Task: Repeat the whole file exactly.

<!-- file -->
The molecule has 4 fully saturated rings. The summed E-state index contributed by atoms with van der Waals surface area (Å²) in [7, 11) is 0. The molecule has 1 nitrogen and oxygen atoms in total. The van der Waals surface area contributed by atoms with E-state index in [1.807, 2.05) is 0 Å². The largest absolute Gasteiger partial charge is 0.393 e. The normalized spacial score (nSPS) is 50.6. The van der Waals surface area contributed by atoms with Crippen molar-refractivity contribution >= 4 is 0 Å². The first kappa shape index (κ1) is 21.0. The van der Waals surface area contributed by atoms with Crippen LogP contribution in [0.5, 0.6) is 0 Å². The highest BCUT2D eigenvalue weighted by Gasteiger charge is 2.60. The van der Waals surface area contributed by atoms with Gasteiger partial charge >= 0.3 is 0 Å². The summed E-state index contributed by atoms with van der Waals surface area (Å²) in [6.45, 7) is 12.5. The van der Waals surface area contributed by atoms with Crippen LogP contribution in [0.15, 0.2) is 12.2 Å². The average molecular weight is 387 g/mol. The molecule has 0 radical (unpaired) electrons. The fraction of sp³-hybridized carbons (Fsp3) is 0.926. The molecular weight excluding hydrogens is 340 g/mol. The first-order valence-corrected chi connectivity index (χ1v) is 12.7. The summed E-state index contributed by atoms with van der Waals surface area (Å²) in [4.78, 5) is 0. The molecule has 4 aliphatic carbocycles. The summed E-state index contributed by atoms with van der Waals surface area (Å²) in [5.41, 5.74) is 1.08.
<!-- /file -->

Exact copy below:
The molecule has 4 fully saturated rings. The summed E-state index contributed by atoms with van der Waals surface area (Å²) in [7, 11) is 0. The molecule has 1 nitrogen and oxygen atoms in total. The van der Waals surface area contributed by atoms with E-state index in [1.807, 2.05) is 0 Å². The largest absolute Gasteiger partial charge is 0.393 e. The normalized spacial score (nSPS) is 50.6. The van der Waals surface area contributed by atoms with Crippen molar-refractivity contribution >= 4 is 0 Å². The first kappa shape index (κ1) is 21.0. The van der Waals surface area contributed by atoms with Crippen LogP contribution in [0.5, 0.6) is 0 Å². The highest BCUT2D eigenvalue weighted by Gasteiger charge is 2.60. The van der Waals surface area contributed by atoms with Gasteiger partial charge >= 0.3 is 0 Å². The summed E-state index contributed by atoms with van der Waals surface area (Å²) in [6.45, 7) is 12.5. The van der Waals surface area contributed by atoms with Crippen LogP contribution in [0.15, 0.2) is 12.2 Å². The average molecular weight is 387 g/mol. The molecule has 0 radical (unpaired) electrons. The fraction of sp³-hybridized carbons (Fsp3) is 0.926. The molecular weight excluding hydrogens is 340 g/mol. The first-order valence-corrected chi connectivity index (χ1v) is 12.7. The summed E-state index contributed by atoms with van der Waals surface area (Å²) in [4.78, 5) is 0. The molecule has 4 aliphatic carbocycles. The summed E-state index contributed by atoms with van der Waals surface area (Å²) in [5.41, 5.74) is 1.08.